Although I am not a lawyer, and my legal training ended with two corporate law classes years ago in university, regulation of technology is a fascinating topic. It’s also one that should be considered actively by product managers and other technology professionals. On one hand, you have the regulatory quagmire of blockchain that is spanning the globe – and on the other, you have PSD2 open API coming up soon (more about that below). Both situations offer an interesting perspective on how regulatory change can drive or stifle innovation.
For those who are not up to speed on Payment Service Directive 2 (or PSD2), it is a sweeping directive issued by the EU that will transform banking. And this is not one of those great ideas that CAN transform in the ideal world. The bare minimum requirements WILL drastically alter the landscape, and that’s a good case of regulatory change driving innovation.
It is guided by two key changes: banking information is not owned by the bank but by the user, and payment can be initiated by a third party. The ownership of banking information is being transferred to the user, not the bank, and that enables third parties to trigger a payment. This is essentially a battering ram for the bank’s economic castle in terms of traditional banking and payment processing.
So essentially, banking info will not be housed in some outdated user interface (UI) of a local bank, but will be accessible by third parties. Think companies like Amazon and Facebook rather than traditional financial services companies. Apple’s recently unveiled an iMessage-based mobile payment service is a good example.
In addition, money transfers can also be initiated without direct user access or interaction with a bank. There are two massive caveats to this: a) it is only for the EU and b) as of the time of this article, the technical guideless have not been published. Basically, it won’t happen soon and when it will, it will only be in Europe. A smaller roadblock is that many players may meet bare minimum compliance and may not fully endorse it from the start.
Nevertheless, this is an example of regulation that is expected to spur competition and innovation. Having regulation and tech innovation in the same sentence is not a common thing. But it can clearly be done, even if the results are still to be seen. The consensus amongst many technology observers is that it will create a wave of innovation. How will it add innovation? Through more access to data to third-party companies who previously never had a chance to view it.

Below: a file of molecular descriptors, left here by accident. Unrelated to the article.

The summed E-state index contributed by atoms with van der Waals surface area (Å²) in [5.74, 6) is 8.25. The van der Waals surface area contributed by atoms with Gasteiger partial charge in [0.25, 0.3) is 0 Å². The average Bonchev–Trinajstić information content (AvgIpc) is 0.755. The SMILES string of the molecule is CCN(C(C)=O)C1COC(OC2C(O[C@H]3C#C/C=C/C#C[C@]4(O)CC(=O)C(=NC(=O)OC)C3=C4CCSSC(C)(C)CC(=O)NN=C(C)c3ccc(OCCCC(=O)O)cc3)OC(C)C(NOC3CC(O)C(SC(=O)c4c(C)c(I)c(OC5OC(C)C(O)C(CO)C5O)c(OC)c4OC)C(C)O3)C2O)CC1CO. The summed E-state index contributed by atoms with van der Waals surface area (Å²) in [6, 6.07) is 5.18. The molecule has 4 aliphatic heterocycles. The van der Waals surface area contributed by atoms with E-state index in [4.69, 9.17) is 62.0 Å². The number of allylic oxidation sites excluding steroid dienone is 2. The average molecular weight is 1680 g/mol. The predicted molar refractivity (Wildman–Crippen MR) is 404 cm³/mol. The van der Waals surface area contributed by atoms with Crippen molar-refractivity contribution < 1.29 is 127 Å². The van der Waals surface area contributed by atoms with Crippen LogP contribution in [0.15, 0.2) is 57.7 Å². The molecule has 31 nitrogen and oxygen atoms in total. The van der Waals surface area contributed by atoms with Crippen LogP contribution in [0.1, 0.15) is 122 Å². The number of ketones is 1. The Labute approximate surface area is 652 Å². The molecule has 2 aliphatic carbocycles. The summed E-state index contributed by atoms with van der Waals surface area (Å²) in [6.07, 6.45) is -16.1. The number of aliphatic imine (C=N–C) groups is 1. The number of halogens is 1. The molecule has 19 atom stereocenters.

It has the potential not only to introduce whole new products, but also new sets of business models the remainder of the world can follow.
On one hand, there is the blockchain regulatory uncertainty across the globe. Some regions are dropping the hammer on all things blockchain, as seen by China with its nationwide crypto ban. On the other hand, Switzerland has a “crypto valley” with a favorable legal framework for crypto companies. And although there are crypto safe havens right now, there is a large degree of uncertainty in the air for most people involved. Due to an early stage of understanding of the technology, the uncertainty is reasonable. It takes time to dive in and to see the direct and latent benefits – and risks of the ecosystem.
The US is an interesting case study on this. At the federal level, there is guidance given by the SEC and other agencies. However, at the same time, the states are doing their own thing. Delaware is establishing itself as a corporate-friendly state – as it always has – but this time in crypto space. There’s evidence that groups in Tennessee and Illinois are trying to position themselves as the center for innovation. New Hampshire also has passed innovation-friendly legislation.
As much as state efforts are amicable, the United States as a country is still at a crossroads on how will it treat the cryptocurrency and blockchain industries.
At some point, status quo of ambiguity will not be tolerated and companies will do regulatory and tax shopping around the globe. This has happened many times before – look at the insurance industry and the Caribbean islands. And when that time hits, governments will have to make a decision – and that decision will be a story of its own. Whether it’s a story of creation or destruction remains to be seen.
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